What are the actual widths of your fence boards? Mine are 5.25-inches wide so four of them equals 21-inches. This means the four fence boards on each side will run 21-inches down from the top of the raised bed.
The lower edge of the lower 2x4s of the frame should be just shy of 21-inches from the top of the raised bed to be sure it won’t be visible when the fence boards are attached.
Make Front and Back Frame Sections
The 2x4s can be attached to the corner posts using a Kreg Jig K4 Pocket Hole System. This allows you to place screws in the ends of the 2x4s right into the posts.
The 2x4s are much narrower than the corner posts, so you want to align them with the outer edges of the posts so the fence boards will be flush with them.
Remember to place the lower 2×4 just above the place where the bottom edge of your bottom fence board will go. The diagram shows 21-inches but make it slightly less.
Attach Front and Back Sections
The shorter 2x4s are used to join the front and back sections. I cut mine 20.25-inches long.
Again, use Kreg pocket holes to join the 2x4s to the corner posts with 2.5-inch deck screws.
Be sure the lower side 2x4s are lined up with the front and back lower 2x4s.
The final frame piece is a 2×4 used to join the lower front and back 2x4s in the middle of the raised bed. This will provide extra support for the fence board shelf that holds the plants. Take a measurement to know the exact length needed. It will be approximately 24-inches long. You can either use pocket holes or drill through the outsides of the long 2x4s.
Attach Fence Boards
Front and Back
Mark screw locations with pencil on all eight fence boards. I used two 1.25-inch screws at each board end. They should be two inches from each of the board ends and one-inch away from top or bottom edge. Drill a pilot hole for each screw.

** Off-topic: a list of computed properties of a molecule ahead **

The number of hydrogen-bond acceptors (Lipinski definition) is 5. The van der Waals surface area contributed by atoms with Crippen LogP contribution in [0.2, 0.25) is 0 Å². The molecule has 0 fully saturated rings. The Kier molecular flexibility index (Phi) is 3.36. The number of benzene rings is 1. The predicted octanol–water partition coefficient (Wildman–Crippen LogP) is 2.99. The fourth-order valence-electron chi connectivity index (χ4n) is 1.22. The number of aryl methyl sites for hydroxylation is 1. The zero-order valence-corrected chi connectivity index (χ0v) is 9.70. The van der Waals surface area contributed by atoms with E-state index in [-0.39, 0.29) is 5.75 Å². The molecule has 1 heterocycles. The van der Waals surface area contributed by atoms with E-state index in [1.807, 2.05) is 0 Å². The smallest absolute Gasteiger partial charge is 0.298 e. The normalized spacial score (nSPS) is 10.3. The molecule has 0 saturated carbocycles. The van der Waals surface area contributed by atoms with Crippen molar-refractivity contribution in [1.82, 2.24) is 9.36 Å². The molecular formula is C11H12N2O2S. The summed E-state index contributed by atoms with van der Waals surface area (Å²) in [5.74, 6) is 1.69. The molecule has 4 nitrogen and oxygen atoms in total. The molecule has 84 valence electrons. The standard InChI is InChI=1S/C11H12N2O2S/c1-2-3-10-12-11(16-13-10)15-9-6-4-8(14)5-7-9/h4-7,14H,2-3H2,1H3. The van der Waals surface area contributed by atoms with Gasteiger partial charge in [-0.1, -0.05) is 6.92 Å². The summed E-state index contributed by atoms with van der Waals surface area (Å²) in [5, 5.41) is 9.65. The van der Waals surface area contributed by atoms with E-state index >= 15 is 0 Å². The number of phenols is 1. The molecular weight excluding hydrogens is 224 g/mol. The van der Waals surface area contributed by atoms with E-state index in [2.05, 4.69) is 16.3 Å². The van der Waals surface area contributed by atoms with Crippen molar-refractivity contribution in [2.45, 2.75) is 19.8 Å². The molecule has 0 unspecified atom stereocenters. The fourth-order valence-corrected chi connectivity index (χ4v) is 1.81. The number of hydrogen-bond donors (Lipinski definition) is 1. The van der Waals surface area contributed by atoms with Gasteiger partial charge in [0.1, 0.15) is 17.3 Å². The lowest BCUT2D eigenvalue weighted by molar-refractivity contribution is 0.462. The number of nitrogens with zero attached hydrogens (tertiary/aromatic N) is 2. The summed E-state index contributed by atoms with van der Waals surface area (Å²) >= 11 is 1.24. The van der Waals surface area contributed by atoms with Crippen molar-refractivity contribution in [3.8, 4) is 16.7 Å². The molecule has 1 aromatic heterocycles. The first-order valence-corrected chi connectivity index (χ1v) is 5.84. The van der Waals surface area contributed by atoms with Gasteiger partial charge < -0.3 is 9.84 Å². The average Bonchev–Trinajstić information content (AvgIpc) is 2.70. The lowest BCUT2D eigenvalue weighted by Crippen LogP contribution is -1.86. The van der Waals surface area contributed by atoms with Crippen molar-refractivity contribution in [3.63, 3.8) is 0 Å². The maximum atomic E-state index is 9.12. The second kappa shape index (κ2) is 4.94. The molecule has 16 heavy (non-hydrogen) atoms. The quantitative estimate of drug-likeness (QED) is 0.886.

When attaching fence boards, start with the top board so it is perfectly aligned with the top edges of the corner posts and upper 2x4s and remember to position each one with one-board width overhanging at each end.
Side Fence Boards
Measure length needed for side fence boards. You want them to fit nicely between the front and back fence boards. Mine were just under 27-inches long.
With the sides in place, now is a good time to attach the wheels if you are using them.
Plant Shelf Fence Boards
The remaining three fence boards will form the plant shelf inside the raised bed. Your fence boards are 60-inches long but will need to be trimmed slightly to fit. Measure the actual size needed, cut the boards to size, and place inside. The gaps between them allow for drainage. You can attach these boards with screws but I’ve found no need for this.
Attach Top Rails
To give the raised bed a finished look, add rails around the top to hide the tops of the posts and 2×4 supports.
These can be mitered or square.
Decide if you want them to extend beyond the edges or align with them.
I made mine extend beyond the front and back edges but line-up with the sides.
This next image shows the measurements I used. The front and back rails are 60-inches long. The side rails are approximately 20.25-inches.
Paint or Stain
If you want to paint, stain, or protect the wood, it’s time.
Then add your plants and enjoy.
Along with summer containers, I will be using mine for growing vegetables in the winter.
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~Melissa the Empress of Dirt ♛